It has been a while since my last update, but I’m excited to share significant progress with the new renderer. As of a couple of weeks ago, the new renderer has now support for realtime deferred point lights!
Point lights in a deferred renderer a bit more complicated to implement than directional lights. For directional lights, we can usually get away with drawing a fullscreen quad to calculate the light contribution to the scene. With point lights, we need to render a light volume for each light, calculating the light contribution for the intersecting meshes.
The following image is from one of the earlier tests I was conducting while implementing the lights. Here, I decided to render the light volumes as wireframe meshes for debugging purposes.
If you look closely, you can see how each light is contained to a sphere and only contributes to the portions of the scene it is intersecting. This is the great advantage of a deferred renderer when compared to a traditional forward renderer.
In a forward renderer, we would have had to draw the entire scene for each light. Only at the very end of the pipeline, would we realize that a point light contributed nothing to a fragment. At this point, however, we would have already performed all the operations in the fragment shader. In comparison, a deferred renderer only computes the subsection of the screen affected by each light volume. This allows for having very large numbers of realtime lights in a scene, with the total cost of having lots of lights on screen amounting to about just one big light.
Determining Light Intersections
One problem that arises when rendering point light volumes is determining the intersection with the scene geometry. There are different ways of solving this problem. I decided to base my approach on this classic presentation by NVIDIA.
The idea is to use the stencil buffer to cleverly test the light volumes against the z-buffer. In order for this to work, I had to do a pre-pass, rendering the back faces of the light volumes. During this pass, we update the stencil value only on z-fail. Z-fail means that we can’t see the back of our light volume because another mesh is there – exactly the intersection we’re looking for!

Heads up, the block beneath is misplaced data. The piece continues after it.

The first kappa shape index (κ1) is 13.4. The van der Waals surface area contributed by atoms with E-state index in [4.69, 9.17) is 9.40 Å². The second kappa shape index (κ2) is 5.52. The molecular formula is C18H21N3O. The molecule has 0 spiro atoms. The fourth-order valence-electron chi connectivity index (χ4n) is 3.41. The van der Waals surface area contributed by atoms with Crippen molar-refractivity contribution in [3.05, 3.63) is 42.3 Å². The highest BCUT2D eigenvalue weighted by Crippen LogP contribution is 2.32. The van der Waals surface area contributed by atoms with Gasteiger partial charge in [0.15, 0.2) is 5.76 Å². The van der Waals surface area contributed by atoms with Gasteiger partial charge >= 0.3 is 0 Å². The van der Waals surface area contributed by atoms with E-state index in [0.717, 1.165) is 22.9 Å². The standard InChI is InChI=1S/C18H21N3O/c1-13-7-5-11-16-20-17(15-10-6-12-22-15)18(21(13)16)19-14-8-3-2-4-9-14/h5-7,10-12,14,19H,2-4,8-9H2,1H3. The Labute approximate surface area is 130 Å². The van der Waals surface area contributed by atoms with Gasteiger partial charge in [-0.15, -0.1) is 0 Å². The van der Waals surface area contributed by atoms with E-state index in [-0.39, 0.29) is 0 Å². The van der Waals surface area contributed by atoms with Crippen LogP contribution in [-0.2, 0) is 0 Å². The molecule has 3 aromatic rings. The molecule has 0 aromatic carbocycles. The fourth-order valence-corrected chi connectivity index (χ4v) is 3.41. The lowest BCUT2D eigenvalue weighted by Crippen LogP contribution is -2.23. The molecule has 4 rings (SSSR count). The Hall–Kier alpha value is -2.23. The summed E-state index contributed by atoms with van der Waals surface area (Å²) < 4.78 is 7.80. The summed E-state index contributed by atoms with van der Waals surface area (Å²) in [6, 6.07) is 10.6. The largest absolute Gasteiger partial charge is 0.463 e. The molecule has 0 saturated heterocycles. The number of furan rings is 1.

Once the stencil buffer pass is complete, we do a second pass of the light volumes, this time with the stencil test set to match the reference value (and z-testing disabled). The fragments where the test passes are lit by the light.
The image above shows the idea. In it, you can see how the light volume determines the fragments that the point light is affecting.
Here are some more screenshots of the technique.
In the following image, only the lion head had a bump map. For the rest of the meshes, we’re just using the geometric normal. Even as I was building this system, I was in awe at the incredible interaction of normal mapping with the deferred point lights. Take a look at the lion head (zoom in for more details), the results are astounding.
Here’s our old friend, the test cube, being lit by 3 RGB point lights.
I’m still playing with the overall light intensity scale (i.e. what does “full intensity” mean?). Lights are pretty dim in the Sponza scene, so I might bring them up across the board to be more like in the cube image.
Deferred rendering is definitely an interesting technique that brings a lot to the table. In recent years, it has become superseded by more modern techniques like Forward+, however, the results are undeniable – especially when combined with elaborate shading techniques such as normal mapping.
The next steps will be to implement spot light support and start implementing post processing techniques.
Stay tuned for more!